Occasionally I change this site’s theme to freshen things up. I look for layouts that I think best portray the photos. I had to make yet another change to my layout since I could not get the sidebar to display.
My late wife and I traveled to the UK in the mid-nineties to meet friends. Among the many things we saw was the original coke fired blast furnace from the late eighteenth century at the Museum of Iron that was used to refine pig iron at a much lower cost than using charcoal. This helped pave the way for England’s rapid industrial expansion during the nineteenth century, and further eroded England’s landed aristocracy by the capitalists. As more farmers migrated to the cities for work the face of poverty changed with a host of new social problems including pollution, greater disease due to crowding, and unemployment.
Putting aside the long-running debates about whether communism, democratic socialism, or capitalism is the best form of government for industrialized societies, this blast furnace aided the production of evermore goods and had a positive impact on much of England’s, and later other, populations (e.g., more food, better housing, and eventually, better public health). This led to greater inequality with a rising middle-class and greater profits for industrialists. Nevertheless, no one from the working-class to the one percent wants to return to the pre-industrial era. Industrialization is seductive.
Human population began a more rapid expansion as a result of greater access to energy and discovery, then exploding in the twentieth century. You can see this expansion of population and production in the two charts, below. Unfortunately, near vertical curves are not sustainable.
You know the rest, we have destroyed much of our environment and warmed the air and waters such that we are now in the sixth extinction, which will more adversely affect us as the twenty-first century unfolds. We are already seeing the following consequences of industrialization and climate change.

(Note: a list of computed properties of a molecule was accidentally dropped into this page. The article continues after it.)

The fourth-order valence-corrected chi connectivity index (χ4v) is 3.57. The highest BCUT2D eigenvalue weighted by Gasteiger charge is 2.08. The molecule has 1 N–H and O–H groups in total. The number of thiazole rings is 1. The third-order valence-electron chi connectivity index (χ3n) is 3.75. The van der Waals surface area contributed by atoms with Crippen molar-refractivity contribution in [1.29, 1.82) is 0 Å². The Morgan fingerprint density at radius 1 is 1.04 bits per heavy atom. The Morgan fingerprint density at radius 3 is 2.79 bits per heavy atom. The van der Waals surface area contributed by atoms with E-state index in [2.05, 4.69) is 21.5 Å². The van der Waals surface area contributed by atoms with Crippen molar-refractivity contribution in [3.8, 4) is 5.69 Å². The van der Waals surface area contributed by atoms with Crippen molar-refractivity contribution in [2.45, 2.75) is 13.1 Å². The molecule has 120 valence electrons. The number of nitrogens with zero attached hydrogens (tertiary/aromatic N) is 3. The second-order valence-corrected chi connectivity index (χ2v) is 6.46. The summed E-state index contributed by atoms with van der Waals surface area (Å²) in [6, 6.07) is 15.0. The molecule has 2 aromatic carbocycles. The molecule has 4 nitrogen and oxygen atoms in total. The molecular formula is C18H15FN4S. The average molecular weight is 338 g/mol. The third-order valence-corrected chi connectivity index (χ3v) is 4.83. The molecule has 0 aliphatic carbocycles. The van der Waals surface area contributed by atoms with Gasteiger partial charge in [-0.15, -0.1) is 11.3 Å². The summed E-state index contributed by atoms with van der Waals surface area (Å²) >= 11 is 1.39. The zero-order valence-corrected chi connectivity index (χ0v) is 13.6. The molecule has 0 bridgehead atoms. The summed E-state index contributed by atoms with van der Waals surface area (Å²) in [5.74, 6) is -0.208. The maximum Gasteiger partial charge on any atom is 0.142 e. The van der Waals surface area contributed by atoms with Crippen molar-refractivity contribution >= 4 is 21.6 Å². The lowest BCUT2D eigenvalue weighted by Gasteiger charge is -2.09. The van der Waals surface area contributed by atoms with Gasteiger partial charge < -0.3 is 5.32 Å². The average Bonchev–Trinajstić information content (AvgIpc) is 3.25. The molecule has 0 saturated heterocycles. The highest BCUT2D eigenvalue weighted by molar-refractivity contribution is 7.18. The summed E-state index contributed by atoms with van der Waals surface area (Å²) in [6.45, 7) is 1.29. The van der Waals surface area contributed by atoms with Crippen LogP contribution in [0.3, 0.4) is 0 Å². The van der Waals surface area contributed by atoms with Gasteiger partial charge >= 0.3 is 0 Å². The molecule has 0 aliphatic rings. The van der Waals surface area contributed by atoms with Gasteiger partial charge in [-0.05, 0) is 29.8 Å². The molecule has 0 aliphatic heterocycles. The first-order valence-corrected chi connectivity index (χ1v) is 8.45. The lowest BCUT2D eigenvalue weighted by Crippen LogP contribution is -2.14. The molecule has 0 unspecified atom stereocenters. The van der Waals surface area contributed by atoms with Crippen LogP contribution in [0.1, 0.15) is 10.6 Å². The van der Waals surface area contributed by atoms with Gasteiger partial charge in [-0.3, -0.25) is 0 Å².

Yes, we should continue our pursuit of renewable energy, but we must cut back production and come to terms with a much lower standard of living–micro-industrialization. If we do not, nature will do it for us. It is still possible but it is not looking good.
Glaciers feed rivers and rivers provide communities with water. As these glaciers disappear, so will the communities that depend on them.
A friend of mine recently went on a rail trip into the Canadian Rockies where he took a great shot along the Athabasca River near the glacier of the same name. As you can see, there is lots of snow and ice on the peaks. Or is there?
We all now know that glaciers around the world are melting, so I decided to see if there is a good historical and recent photo of this glacier from the same position. In fact there is. Again, from the satellite photo on the left it looks like there is lots of ice. But seen from ground-level in the comparisons on the right it is clear that the glacier has drastically receded (and certainly more so during the eleven years since). Glaciers feed rivers and rivers provide communities with water. As these glaciers disappear, so will the communities that depend on them.
I’m just beginning to plan a trip to Ilulissat, Greenland next spring to photograph calving glaciers. I would love to hear from anyone who has photographed glaciers to tell me about their experience.
Here is a six minute PBS clip* highlighting how we are destroying the biosphere on which most current life depends. All this only since about 1850, with most changes within the past thirty years. Time is running out.
* PBS Passport may be required to open this clip.
I was shooting in high speed continuous mode using center screen focus. The camera focused in most shots on the background instead of the bird, so only the last two images, above, were marginally fit for presentation.